Last night’s chamber opera doublebill, La Descente d’Orphé aux Enfers and La couronne de Fleurs by Marc-Antoine Charpentier was breathtaking in its beauty and elegance. The small orchestra, directed by Paul O’Dette and Stephen Stubbs, was seated on stage, surrounded by a giant garland of flowers on the stage floor (The Crown of Flowers) The singers and dancers worked around them, weaving a story about Flore, the goddess of flowers, bringing back spring after a terrible winter. From the program: . . . to whomever most eloquently sings about the recent deeds of Louis XIV, Flore promises she will bestow a crown of flowers.
The second opera, a play within a play, the Descent of Orpheus to the Underworld, told the story of Euridice being poisoned by a snake while picking flowers for her wedding to Orphée. Orphée then travels to the Underworld in order to win back Euridice to life through his songs. King Pluton finally yields with the condition that Orphée must not look back at Euridice before they have left. The opera was comically interrupted at that point, by Pan, a god of forests, with the message that the composer Lully has ordered a halt to the contest. Flore decides to award each of the contestants a flower from the crown, and the opera ended with each singer with a flower in hand, encircling the orchestra on stage, a truly elegant way to close this program.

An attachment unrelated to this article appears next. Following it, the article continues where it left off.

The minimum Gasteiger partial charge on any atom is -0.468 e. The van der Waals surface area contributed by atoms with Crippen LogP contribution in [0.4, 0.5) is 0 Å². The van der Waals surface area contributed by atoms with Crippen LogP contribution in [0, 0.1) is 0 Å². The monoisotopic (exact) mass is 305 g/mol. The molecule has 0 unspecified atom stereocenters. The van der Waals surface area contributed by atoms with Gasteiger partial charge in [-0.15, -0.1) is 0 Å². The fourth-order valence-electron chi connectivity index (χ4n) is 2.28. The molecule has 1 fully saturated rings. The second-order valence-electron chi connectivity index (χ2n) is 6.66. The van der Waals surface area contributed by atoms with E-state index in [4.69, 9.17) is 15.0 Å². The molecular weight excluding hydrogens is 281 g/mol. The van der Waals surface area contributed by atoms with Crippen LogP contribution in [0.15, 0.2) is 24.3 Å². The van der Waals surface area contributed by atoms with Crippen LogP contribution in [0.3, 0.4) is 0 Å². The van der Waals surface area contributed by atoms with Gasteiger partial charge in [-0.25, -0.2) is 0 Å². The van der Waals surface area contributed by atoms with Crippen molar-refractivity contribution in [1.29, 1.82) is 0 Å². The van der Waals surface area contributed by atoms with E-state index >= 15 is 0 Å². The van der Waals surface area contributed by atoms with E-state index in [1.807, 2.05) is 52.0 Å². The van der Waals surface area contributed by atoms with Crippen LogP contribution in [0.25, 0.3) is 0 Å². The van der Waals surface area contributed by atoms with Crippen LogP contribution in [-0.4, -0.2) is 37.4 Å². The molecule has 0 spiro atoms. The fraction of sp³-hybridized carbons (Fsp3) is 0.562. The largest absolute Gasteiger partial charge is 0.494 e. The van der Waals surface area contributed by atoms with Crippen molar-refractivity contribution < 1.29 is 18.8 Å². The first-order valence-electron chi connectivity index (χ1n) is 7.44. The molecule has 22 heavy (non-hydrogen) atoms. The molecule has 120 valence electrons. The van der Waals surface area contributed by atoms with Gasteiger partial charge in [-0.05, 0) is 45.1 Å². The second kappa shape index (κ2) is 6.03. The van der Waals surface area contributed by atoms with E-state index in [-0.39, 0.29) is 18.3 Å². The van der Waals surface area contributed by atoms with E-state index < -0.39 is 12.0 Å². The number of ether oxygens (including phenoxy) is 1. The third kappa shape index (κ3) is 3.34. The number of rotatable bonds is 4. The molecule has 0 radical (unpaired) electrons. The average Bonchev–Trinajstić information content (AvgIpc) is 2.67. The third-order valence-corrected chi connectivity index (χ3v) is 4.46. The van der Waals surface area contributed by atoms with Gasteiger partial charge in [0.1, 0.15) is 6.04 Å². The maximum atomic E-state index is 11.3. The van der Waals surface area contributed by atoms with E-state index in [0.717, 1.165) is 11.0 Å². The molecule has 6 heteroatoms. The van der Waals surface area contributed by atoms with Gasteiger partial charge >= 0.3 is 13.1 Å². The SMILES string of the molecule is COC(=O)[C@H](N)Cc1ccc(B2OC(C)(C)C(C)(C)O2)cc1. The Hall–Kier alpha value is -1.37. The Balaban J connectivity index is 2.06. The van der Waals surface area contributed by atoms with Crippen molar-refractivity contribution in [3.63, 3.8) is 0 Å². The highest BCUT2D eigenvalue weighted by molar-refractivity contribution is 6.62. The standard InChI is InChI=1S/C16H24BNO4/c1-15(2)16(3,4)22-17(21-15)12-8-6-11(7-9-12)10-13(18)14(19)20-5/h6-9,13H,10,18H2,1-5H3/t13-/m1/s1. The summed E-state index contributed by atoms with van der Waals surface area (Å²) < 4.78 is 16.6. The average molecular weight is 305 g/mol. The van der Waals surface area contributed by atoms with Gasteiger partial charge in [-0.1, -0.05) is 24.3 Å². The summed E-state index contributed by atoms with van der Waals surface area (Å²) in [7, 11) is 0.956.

At intermission, we accidentally bumped into fortepianist Kristian Bezuidenhout who immediately recognized us and said, “Hi, Carl!” We first met him in Saintes, France, three years ago and you may recall from my post that he was so grateful to meet people who spoke in English since he did not speak French. We saw him again two years ago at the 2011 Boston Early Music Festival and he not only remembered us, but also remembered the builder of our fortepiano, Philip Belt! We told him someday we’d like to hear him play in Honolulu!